• to pay child support and temporary support for you;
  • not to abduct, remove or conceal any child in your custody;
  • not to sell your possessions or any shared possessions;
  • to attend counseling for the term of the order of protection and any extention the judge decides necessary (up to 1 year);
  • to pay for any medical costs due to the abuse (Note: You may also be able to sue for other losses suffered as a result of the abuse, including moving expenses or loss of earnings - see WY Suing Your Abuser for more info);
  • to do or not to do anything else that will keep you safe.*
As part of an order, you can also get temporary custody of your children. The judge can give the abuser visitation only if protections can be arranged for the safety of you and your children. For example, the judge can:
  • order the children to be exchanged in a protected setting;
  • order that visitation be arranged and supervised by another person or agency, and if the other person is a family or household member, establish conditions to be followed during the visitation;
  • rder the respondent to attend and complete to the court's satisfaction a program of intervention or other counseling as a condition of visitation;
  • order the respondent to not drink alcohol or use drugs for up to 24 hours before the visitation and during the visitation;
  • order the respondent to pay a fee through the court towards the costs of supervised visitation;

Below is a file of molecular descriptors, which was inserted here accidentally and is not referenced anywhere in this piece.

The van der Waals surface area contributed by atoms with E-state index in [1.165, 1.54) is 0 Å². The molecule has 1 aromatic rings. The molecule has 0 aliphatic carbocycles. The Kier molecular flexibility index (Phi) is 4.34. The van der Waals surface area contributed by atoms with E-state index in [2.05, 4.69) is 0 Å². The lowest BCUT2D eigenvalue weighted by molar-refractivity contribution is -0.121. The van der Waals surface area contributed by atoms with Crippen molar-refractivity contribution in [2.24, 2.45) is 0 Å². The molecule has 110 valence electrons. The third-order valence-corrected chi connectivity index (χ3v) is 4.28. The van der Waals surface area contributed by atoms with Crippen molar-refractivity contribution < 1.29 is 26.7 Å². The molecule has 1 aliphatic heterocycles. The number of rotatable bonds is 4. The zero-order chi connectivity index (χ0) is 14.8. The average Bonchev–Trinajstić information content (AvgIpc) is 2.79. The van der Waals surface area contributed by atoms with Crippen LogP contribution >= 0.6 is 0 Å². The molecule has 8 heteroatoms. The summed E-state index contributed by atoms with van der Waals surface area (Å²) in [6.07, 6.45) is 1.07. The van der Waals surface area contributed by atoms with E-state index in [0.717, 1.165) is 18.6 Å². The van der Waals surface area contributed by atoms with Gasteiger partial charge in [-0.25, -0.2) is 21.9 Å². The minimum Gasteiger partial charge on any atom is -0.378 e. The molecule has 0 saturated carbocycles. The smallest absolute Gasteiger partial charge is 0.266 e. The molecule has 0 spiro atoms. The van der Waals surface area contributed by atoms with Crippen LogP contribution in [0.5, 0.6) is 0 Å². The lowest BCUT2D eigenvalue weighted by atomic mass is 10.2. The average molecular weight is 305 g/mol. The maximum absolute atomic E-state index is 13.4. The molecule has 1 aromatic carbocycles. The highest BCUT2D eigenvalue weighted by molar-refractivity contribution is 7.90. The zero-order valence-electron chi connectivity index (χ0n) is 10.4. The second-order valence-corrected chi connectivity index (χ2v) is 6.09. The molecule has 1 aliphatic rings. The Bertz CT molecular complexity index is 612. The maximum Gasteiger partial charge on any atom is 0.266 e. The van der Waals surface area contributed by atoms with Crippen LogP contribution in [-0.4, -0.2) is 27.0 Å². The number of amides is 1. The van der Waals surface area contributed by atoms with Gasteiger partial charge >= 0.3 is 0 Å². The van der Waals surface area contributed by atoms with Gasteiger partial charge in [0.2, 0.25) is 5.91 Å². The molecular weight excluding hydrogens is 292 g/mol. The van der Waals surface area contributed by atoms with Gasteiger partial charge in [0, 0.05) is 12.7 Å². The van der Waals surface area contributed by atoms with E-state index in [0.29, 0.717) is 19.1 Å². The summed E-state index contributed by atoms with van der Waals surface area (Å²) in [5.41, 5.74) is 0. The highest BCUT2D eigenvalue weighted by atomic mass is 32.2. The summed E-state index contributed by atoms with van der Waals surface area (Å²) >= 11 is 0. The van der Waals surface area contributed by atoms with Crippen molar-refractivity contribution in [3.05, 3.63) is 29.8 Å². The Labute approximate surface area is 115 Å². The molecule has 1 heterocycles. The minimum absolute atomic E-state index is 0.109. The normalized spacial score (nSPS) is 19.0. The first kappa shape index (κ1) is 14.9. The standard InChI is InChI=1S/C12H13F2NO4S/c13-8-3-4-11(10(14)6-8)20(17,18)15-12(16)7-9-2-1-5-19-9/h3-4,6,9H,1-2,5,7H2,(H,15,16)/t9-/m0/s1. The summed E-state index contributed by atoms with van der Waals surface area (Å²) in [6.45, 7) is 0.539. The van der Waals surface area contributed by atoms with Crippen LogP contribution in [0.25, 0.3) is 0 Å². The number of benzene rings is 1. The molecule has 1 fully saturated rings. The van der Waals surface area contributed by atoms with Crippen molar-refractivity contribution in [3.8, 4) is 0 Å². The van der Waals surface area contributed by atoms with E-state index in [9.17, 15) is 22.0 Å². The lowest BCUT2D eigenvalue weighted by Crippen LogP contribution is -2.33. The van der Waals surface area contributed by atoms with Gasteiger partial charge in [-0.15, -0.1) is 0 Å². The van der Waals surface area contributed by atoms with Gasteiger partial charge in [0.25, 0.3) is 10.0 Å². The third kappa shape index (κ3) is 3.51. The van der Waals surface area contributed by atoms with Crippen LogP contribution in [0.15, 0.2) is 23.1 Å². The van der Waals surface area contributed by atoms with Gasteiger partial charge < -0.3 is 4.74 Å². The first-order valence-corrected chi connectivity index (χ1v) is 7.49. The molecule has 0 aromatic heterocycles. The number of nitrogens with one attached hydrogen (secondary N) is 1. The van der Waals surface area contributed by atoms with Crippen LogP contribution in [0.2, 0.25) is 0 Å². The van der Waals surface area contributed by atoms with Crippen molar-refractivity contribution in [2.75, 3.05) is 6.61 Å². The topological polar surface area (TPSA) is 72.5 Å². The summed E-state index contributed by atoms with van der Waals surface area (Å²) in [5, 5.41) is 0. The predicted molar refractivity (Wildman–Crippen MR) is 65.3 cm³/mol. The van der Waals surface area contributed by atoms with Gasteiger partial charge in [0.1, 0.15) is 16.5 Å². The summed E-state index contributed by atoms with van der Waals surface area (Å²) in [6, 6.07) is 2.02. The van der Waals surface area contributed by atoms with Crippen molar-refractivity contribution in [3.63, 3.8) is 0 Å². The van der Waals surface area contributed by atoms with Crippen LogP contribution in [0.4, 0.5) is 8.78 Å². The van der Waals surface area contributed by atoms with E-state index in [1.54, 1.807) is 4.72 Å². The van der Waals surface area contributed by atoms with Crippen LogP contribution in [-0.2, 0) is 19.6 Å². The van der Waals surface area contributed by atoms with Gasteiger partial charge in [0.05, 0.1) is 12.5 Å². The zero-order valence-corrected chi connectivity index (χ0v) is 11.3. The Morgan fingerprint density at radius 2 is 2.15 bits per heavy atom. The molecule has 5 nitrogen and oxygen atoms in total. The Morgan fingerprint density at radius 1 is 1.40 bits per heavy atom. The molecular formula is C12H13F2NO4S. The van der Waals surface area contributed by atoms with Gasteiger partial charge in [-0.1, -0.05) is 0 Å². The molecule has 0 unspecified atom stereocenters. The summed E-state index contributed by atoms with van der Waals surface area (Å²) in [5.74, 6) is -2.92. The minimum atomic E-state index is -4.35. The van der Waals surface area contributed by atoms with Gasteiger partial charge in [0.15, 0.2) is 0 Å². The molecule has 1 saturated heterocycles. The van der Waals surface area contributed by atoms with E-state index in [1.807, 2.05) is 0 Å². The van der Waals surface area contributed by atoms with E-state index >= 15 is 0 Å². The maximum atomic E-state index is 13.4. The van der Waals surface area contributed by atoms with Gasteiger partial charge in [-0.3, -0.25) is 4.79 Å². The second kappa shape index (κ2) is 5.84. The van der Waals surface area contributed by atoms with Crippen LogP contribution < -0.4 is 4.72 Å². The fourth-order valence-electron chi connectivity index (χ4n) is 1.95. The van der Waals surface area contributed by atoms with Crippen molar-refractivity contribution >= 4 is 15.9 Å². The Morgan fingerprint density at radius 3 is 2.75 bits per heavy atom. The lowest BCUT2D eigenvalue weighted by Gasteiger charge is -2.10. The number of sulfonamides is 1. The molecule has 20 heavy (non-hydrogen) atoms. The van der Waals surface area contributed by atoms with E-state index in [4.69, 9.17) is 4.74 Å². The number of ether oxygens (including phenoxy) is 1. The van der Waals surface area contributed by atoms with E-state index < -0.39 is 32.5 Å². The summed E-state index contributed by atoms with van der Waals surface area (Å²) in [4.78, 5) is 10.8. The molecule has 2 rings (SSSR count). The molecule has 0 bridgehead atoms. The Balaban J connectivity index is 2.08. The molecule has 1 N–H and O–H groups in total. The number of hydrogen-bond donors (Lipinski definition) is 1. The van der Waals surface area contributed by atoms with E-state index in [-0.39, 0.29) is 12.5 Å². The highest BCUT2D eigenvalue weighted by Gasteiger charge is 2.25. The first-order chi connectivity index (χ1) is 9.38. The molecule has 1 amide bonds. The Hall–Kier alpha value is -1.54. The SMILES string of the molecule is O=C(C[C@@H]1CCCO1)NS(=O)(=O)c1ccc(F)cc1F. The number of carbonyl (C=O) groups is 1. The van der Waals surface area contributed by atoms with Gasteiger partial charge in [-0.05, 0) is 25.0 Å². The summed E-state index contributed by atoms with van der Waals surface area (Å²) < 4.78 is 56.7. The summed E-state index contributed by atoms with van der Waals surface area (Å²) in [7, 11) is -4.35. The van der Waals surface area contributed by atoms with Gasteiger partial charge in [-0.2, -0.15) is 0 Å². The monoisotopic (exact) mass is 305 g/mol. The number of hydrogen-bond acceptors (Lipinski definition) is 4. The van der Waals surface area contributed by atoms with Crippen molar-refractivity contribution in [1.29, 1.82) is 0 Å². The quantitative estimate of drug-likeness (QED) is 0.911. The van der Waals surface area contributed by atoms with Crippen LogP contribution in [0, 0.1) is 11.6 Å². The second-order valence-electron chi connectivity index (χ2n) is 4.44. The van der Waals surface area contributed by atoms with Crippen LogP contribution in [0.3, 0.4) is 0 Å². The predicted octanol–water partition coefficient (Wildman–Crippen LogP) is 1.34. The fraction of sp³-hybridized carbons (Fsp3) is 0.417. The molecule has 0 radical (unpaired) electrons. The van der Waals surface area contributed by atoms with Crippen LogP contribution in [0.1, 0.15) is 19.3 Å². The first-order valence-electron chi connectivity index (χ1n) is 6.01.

• prohibit overnight visitation;
  • require the respondent to post a bond (place money with the court) to secure the return and safety of your children; or
  • order anything else to keep you, the children or anoother family or household member safe.*

Whether a judge orders any or all of the above depends on the facts of your case.

* Wyoming Code 35-21-105(a),(b)

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back to topIn which county can I file for a domestic violence order of protection?

You can file a petition in the circuit court in the county where you live.  If there is no circuit court in your county, you can file the petition in the district court.*

* Wyoming Code § 35-21-102(a)(ii); § 35-21-103(a)

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Who can get an order of protection

back to topWho is eligible for a domestic violence order of protection?

Someone who is abused by a "household member" may apply for an order.  A household member is defined as:

  • your husband or wife;
  • your ex-husband or ex-wife;
  • someone you live or have lived with (as if you were married);
  • your parent;
  • your "adult child" (which means the child is age 16 or over or legally married);